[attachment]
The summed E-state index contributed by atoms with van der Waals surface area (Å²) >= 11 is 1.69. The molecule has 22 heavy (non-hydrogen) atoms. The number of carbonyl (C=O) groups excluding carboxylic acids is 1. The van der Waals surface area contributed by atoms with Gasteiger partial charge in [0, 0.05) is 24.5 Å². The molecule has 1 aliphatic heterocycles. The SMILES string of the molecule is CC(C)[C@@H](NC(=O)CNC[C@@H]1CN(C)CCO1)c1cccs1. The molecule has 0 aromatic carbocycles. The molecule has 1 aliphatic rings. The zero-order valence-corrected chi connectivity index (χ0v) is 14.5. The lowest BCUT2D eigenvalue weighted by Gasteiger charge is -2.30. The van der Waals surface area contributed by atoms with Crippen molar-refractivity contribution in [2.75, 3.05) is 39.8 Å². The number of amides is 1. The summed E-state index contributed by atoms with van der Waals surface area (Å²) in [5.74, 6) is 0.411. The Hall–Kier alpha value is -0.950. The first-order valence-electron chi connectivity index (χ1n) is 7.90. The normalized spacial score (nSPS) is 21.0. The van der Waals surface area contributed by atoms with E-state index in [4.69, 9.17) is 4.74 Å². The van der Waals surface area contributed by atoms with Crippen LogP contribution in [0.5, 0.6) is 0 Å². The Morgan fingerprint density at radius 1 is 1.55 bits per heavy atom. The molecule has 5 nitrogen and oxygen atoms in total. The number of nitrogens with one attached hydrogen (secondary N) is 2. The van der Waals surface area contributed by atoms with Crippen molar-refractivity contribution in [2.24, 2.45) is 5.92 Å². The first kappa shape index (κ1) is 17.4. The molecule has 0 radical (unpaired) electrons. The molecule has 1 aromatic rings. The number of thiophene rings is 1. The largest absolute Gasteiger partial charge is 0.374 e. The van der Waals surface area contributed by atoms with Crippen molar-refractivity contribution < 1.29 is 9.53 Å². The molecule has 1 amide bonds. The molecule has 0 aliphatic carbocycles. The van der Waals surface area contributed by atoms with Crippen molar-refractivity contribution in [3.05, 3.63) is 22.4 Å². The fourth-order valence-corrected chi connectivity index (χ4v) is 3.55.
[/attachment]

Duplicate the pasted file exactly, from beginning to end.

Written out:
The summed E-state index contributed by atoms with van der Waals surface area (Å²) >= 11 is 1.69. The molecule has 22 heavy (non-hydrogen) atoms. The number of carbonyl (C=O) groups excluding carboxylic acids is 1. The van der Waals surface area contributed by atoms with Gasteiger partial charge in [0, 0.05) is 24.5 Å². The molecule has 1 aliphatic heterocycles. The SMILES string of the molecule is CC(C)[C@@H](NC(=O)CNC[C@@H]1CN(C)CCO1)c1cccs1. The molecule has 0 aromatic carbocycles. The molecule has 1 aliphatic rings. The zero-order valence-corrected chi connectivity index (χ0v) is 14.5. The lowest BCUT2D eigenvalue weighted by Gasteiger charge is -2.30. The van der Waals surface area contributed by atoms with Crippen molar-refractivity contribution in [2.75, 3.05) is 39.8 Å². The number of amides is 1. The summed E-state index contributed by atoms with van der Waals surface area (Å²) in [5.74, 6) is 0.411. The Hall–Kier alpha value is -0.950. The first-order valence-electron chi connectivity index (χ1n) is 7.90. The normalized spacial score (nSPS) is 21.0. The van der Waals surface area contributed by atoms with E-state index in [4.69, 9.17) is 4.74 Å². The van der Waals surface area contributed by atoms with Crippen LogP contribution in [0.5, 0.6) is 0 Å². The Morgan fingerprint density at radius 1 is 1.55 bits per heavy atom. The molecule has 5 nitrogen and oxygen atoms in total. The number of nitrogens with one attached hydrogen (secondary N) is 2. The van der Waals surface area contributed by atoms with Crippen molar-refractivity contribution in [2.24, 2.45) is 5.92 Å². The first kappa shape index (κ1) is 17.4. The molecule has 0 radical (unpaired) electrons. The molecule has 1 aromatic rings. The number of thiophene rings is 1. The largest absolute Gasteiger partial charge is 0.374 e. The van der Waals surface area contributed by atoms with Crippen molar-refractivity contribution < 1.29 is 9.53 Å². The molecule has 1 amide bonds. The molecule has 0 aliphatic carbocycles. The van der Waals surface area contributed by atoms with Crippen molar-refractivity contribution in [3.05, 3.63) is 22.4 Å². The fourth-order valence-corrected chi connectivity index (χ4v) is 3.55.